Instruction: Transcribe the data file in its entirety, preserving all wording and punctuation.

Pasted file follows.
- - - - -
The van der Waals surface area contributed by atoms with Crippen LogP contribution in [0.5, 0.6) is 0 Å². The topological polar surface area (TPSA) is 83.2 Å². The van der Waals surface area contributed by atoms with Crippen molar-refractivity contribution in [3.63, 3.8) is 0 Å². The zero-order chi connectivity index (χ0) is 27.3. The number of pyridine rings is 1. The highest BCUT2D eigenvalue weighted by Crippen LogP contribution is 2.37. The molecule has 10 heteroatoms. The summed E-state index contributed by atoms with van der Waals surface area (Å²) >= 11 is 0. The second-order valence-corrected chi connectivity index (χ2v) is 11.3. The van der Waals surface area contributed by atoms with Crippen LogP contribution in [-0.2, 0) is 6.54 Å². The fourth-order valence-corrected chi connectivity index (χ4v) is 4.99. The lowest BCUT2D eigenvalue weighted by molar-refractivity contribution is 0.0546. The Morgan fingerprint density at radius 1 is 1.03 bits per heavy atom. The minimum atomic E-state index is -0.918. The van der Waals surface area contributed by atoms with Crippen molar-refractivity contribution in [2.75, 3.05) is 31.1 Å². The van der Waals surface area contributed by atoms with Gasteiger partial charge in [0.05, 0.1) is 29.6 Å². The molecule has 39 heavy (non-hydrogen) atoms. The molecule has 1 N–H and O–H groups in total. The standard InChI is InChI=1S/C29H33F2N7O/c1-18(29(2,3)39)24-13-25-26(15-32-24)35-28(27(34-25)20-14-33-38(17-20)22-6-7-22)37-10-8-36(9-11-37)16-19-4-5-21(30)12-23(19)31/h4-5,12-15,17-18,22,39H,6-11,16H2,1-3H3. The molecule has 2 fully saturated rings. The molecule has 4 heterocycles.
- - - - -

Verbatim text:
The van der Waals surface area contributed by atoms with Crippen LogP contribution in [0.5, 0.6) is 0 Å². The topological polar surface area (TPSA) is 83.2 Å². The van der Waals surface area contributed by atoms with Crippen molar-refractivity contribution in [3.63, 3.8) is 0 Å². The zero-order chi connectivity index (χ0) is 27.3. The number of pyridine rings is 1. The highest BCUT2D eigenvalue weighted by Crippen LogP contribution is 2.37. The molecule has 10 heteroatoms. The summed E-state index contributed by atoms with van der Waals surface area (Å²) >= 11 is 0. The second-order valence-corrected chi connectivity index (χ2v) is 11.3. The van der Waals surface area contributed by atoms with Crippen LogP contribution in [-0.2, 0) is 6.54 Å². The fourth-order valence-corrected chi connectivity index (χ4v) is 4.99. The lowest BCUT2D eigenvalue weighted by molar-refractivity contribution is 0.0546. The Morgan fingerprint density at radius 1 is 1.03 bits per heavy atom. The minimum atomic E-state index is -0.918. The van der Waals surface area contributed by atoms with Crippen molar-refractivity contribution in [2.75, 3.05) is 31.1 Å². The van der Waals surface area contributed by atoms with Gasteiger partial charge in [0.05, 0.1) is 29.6 Å². The molecule has 39 heavy (non-hydrogen) atoms. The molecule has 1 N–H and O–H groups in total. The standard InChI is InChI=1S/C29H33F2N7O/c1-18(29(2,3)39)24-13-25-26(15-32-24)35-28(27(34-25)20-14-33-38(17-20)22-6-7-22)37-10-8-36(9-11-37)16-19-4-5-21(30)12-23(19)31/h4-5,12-15,17-18,22,39H,6-11,16H2,1-3H3. The molecule has 2 fully saturated rings. The molecule has 4 heterocycles.